Botanical name: 

Related entries: Piscidia.—Jamaica Dogwood

The root and stem of Franciscea uniflora, Pohl (Brunfelsia Hopeana, Bentham).
Nat. Ord.—Solanaceae.
COMMON NAMES: Mercurio-vegetal, Manaca, Manacán, Camganiba, Geratacáca.

Botanical Source.—This shrub is much branched, and is extremely variable as regards the shape of the leaves presenting obovate, oblong, obtuse, or acute ones on the same branch. The leaves are alternate, from 1 to 3 inches long, narrowing at the base, smooth, and, in texture, intermediate between coriaceous and membranaceous. The flowers are usually solitary, white, blue, or violet, and terminal on the smaller branches. Stamens 4, and ovary 2-celled, and surrounded by a fleshy ring. Stigma is coated with a glutinous, green, fungoid substance, serving to retain the pollen (DeC.).

History and Description.—This plant is occasionally cultivated in greenhouses. It is a native of the American equatorial sections. Two kinds of manaca are found in commerce (white and red), being undoubtedly of different botanical origin. Jamaica dogwood (Piscidia Erythrina. is known in some sections of South America under the name manaca. The leaves are sometimes employed medicinally as well as the root and stems. As found in commerce, the drug consists of both stem and root, in pieces ranging from 1/4 to 1 inch in thickness, and 6 to 8 inches in length. The wood is hard, tough, and yellowish-red in color, and surrounds a narrow pith; the bark, which closely adheres to the wood, is deep-brown in color and smooth when young, but in the older species the bark is rust-brown, rough, and scaly. It has a bitter taste, but no odor. Fluid extract of manaca, was introduced to the American medical profession through the efforts of Parke, Davis & Co.

Chemical Composition.—The drug was analyzed by R. Lenardson, of Dorpat, 1884, who found the bark and the wood of root and stem to contain two proximate principles, one a weak, amorphous alkaloid of bitter taste, which (previously indicated by Prof Dragendorff) he called manacine; the other fluorescent body is most probably identical with gelsemic acid. Manacine is toxic in large doses, soluble in water and alcohol, but insoluble in ether and chloroform. Its solutions are prone to decomposition, a brownish resin being formed. Brandl, in 1895, found that manacine decomposes in the presence of water at higher temperatures, a new compound, manacëine, and a resinous and fluorescent substance resulting, the latter being identical with aesculetin (Jahresb. der Pharm.). A complete analysis of the drug, by John L. Erwin, is reported in the Pharmacology of the Newer Materia Medica, 1892, published under the auspices of Parke, Davis & Co.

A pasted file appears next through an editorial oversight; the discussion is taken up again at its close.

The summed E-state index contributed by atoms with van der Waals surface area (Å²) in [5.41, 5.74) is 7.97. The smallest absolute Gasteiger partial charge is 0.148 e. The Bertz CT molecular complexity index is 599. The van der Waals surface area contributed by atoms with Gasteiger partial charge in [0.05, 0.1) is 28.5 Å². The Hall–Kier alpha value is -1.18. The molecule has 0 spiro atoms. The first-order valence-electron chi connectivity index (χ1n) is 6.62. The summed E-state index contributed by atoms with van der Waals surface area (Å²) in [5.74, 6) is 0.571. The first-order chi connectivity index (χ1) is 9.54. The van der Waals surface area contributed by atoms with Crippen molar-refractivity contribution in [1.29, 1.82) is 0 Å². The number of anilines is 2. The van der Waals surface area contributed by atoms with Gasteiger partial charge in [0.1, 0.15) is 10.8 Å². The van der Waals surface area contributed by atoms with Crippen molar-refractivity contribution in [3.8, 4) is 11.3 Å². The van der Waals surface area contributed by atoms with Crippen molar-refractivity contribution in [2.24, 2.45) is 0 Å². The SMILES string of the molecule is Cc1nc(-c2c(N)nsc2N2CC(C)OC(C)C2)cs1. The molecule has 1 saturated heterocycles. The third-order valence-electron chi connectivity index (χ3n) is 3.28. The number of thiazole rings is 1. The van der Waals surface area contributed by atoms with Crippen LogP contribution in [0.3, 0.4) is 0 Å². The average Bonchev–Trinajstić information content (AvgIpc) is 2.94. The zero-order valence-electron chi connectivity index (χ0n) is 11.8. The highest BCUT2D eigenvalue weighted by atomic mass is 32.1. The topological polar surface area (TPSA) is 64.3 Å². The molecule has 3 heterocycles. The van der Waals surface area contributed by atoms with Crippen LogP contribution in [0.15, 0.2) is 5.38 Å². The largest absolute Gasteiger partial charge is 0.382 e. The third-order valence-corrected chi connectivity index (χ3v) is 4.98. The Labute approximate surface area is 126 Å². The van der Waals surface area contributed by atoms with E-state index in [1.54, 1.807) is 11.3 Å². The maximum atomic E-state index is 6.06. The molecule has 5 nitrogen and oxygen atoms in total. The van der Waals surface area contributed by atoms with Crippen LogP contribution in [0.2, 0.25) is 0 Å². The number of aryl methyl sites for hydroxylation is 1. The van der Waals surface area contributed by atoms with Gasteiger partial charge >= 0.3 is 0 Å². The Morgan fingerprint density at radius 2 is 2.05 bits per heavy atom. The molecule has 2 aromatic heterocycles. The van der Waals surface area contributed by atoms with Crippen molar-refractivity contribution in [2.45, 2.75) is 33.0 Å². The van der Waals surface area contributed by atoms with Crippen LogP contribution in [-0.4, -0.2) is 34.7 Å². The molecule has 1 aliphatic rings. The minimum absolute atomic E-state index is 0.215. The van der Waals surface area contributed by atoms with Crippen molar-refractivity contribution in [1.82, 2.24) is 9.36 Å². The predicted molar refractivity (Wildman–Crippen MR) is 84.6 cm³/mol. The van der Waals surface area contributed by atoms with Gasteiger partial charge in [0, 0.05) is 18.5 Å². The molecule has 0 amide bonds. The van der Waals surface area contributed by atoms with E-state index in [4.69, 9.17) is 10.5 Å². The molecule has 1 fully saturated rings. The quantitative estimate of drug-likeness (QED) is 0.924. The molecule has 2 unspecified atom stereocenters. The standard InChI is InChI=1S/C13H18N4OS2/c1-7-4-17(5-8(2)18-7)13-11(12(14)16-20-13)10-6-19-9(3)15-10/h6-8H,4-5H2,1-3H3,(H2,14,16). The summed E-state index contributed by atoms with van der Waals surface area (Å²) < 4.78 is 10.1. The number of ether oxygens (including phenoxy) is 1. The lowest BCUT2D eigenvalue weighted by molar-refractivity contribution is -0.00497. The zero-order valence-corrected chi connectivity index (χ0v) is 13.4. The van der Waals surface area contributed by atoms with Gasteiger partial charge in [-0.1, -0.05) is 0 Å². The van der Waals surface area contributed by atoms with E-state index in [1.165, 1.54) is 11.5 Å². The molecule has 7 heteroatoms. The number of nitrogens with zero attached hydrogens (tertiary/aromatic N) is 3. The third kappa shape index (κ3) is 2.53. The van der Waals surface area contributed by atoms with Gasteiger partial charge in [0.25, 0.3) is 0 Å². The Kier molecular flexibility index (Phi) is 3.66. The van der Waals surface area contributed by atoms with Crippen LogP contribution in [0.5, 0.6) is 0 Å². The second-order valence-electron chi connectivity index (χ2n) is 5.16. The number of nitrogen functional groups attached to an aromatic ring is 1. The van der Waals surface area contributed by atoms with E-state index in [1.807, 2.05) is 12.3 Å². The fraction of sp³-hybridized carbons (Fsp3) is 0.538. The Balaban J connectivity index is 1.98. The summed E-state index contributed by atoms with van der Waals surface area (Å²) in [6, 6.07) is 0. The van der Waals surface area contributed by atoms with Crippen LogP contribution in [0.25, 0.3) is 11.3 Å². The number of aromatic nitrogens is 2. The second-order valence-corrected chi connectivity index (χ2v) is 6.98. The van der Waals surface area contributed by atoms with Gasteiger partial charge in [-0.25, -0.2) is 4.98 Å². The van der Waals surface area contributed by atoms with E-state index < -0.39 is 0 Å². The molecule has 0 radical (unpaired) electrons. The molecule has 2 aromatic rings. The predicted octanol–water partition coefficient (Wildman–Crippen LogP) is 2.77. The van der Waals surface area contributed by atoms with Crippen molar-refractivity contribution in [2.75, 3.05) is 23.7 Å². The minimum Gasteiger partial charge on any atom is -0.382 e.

Action, Medical Uses, and Dosage.—This agent was introduced as a remedy for rheumatism, the decoction having been so employed by the people living in the region of the Amazon. It was also reputed to be a remedy for syphilitic complaints, hence its name, vegetable mercury. Manaca has an influence over the nervous structures and the glands, being particularly diuretic. Painful sensations in the back and head are said to be the first effects of the decoction, which sensations are followed by profuse diaphoresis. Moderate doses induce emesis and purgation, greenish stools being passed. Gastro-intestinal effects from large doses may produce death, while its immoderate employment during pregnancy has occasioned abortion. Undoubtedly the agent acts in rheumatic complaints much like mezereum, guaiac, etc. It may be given in the subacute forms of rheumatism affecting the muscles and tendons, but is of little or no value in that form affecting the joints. Dull, heavy pains and soft skin, without fever, seem to be the symptoms indicating it. The dose of the fluid extract of manaca is from 10 to 60 minims.

King's American Dispensatory, 1898, was written by Harvey Wickes Felter, M.D., and John Uri Lloyd, Phr. M., Ph. D.